Provided is a weekly snapshot of the recent laptop, e-scrap bill, and li-ion battery related news that HOBI’s blog reported during the week 7/01-7/05.
Apple is recalling about 432,000 MacBook Pro laptop computers sold nationwide because of reported fire hazards. In a press release, the company said it received 26 separate reports of the laptop’s battery overheating — with five customers reporting minor burns and one suffering from smoke inhalation.The company has also received 17 reports of minor damage to nearby personal property. Consumers are being urged to immediately stop using the recalled laptops and contact Apple to schedule a free repair. The MacBook Pro model in question was sold at Apple and electronic stores nationwide, as well as online, from September 2015 to February 2017 and involves MacBook Pros with 15.4 inch diagonal screen, 2.2-2.5 GHz processors, 256 GB-1 TB solid state storage, two Thunderbolt 2 ports, two USB 3 ports and one HDMI port.
Last week it was announced that federal legislators reintroduced legislation banning exports of untested, non-working electronics. The bill, the Secure E-waste Export and Recycling Act (SEERA) was introduced in the U.S. House of Representatives by legislators in California and New York as H.R. 3559. Essentially, the bill would allow exports of tested and functional devices, which includes some materials recovered from e-scrap through processing operations, such as commodities destined for smelters. Additionally, it would also continue to allow the export of recalled devices that are sent to foreign markets to be repaired. E-Scrap News, a Resource Recycling, Inc. publication, reports that this is “a move that could significantly alter how many e-scrap companies handle materials.”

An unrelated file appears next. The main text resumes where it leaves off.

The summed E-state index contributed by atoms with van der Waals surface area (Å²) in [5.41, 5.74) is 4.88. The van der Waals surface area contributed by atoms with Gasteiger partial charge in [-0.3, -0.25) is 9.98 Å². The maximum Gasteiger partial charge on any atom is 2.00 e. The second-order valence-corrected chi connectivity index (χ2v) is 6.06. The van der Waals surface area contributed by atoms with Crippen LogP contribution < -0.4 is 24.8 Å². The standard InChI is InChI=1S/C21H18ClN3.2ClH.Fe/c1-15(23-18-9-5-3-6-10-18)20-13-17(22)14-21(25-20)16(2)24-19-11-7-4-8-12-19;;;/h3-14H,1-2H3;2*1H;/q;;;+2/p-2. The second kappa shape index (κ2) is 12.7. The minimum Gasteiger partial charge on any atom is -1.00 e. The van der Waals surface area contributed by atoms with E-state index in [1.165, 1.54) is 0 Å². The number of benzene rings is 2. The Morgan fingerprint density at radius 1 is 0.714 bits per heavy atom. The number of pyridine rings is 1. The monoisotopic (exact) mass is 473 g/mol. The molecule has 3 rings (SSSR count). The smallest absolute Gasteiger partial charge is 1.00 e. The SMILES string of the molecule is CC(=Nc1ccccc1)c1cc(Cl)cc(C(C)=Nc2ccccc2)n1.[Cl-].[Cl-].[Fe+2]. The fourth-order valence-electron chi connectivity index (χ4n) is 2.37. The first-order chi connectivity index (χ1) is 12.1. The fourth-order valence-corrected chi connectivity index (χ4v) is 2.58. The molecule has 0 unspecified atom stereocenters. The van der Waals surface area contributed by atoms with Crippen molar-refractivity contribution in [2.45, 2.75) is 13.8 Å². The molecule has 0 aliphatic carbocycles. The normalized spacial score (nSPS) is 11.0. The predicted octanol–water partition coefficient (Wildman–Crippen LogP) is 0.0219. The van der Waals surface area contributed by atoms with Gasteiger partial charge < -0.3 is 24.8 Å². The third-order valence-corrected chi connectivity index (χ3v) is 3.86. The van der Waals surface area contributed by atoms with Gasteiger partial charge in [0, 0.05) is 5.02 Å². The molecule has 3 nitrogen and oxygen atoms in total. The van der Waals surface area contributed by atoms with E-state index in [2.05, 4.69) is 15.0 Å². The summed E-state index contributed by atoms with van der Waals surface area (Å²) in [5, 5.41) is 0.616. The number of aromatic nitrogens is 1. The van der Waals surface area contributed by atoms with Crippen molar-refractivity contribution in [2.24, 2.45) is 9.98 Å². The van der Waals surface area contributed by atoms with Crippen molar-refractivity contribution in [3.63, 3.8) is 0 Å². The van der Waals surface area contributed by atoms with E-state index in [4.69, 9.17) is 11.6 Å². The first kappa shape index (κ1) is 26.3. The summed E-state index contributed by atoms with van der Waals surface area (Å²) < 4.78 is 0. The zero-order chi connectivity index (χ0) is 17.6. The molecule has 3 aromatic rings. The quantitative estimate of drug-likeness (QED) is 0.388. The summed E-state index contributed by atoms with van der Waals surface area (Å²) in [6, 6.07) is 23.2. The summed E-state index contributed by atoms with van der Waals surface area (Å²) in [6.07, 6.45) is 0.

As a lithium-ion (Li-ion) batteries continue to electrify our world, experts say over 11 million tons of spent Li-ion batteries will be discarded from now to 2030, this means a very significant opportunity exists for the lithium ion battery recycling industry. The prospect of a growing lithium ion battery (LIB) recycling is real, recycling is mandatory for supplying the materials needed by the tremendous growth of the lithium ion batteries industry in the coming years. With the clear signals that the LIB market is to take off owing to a dramatic rise in the use of electric vehicles (EV) in the near future.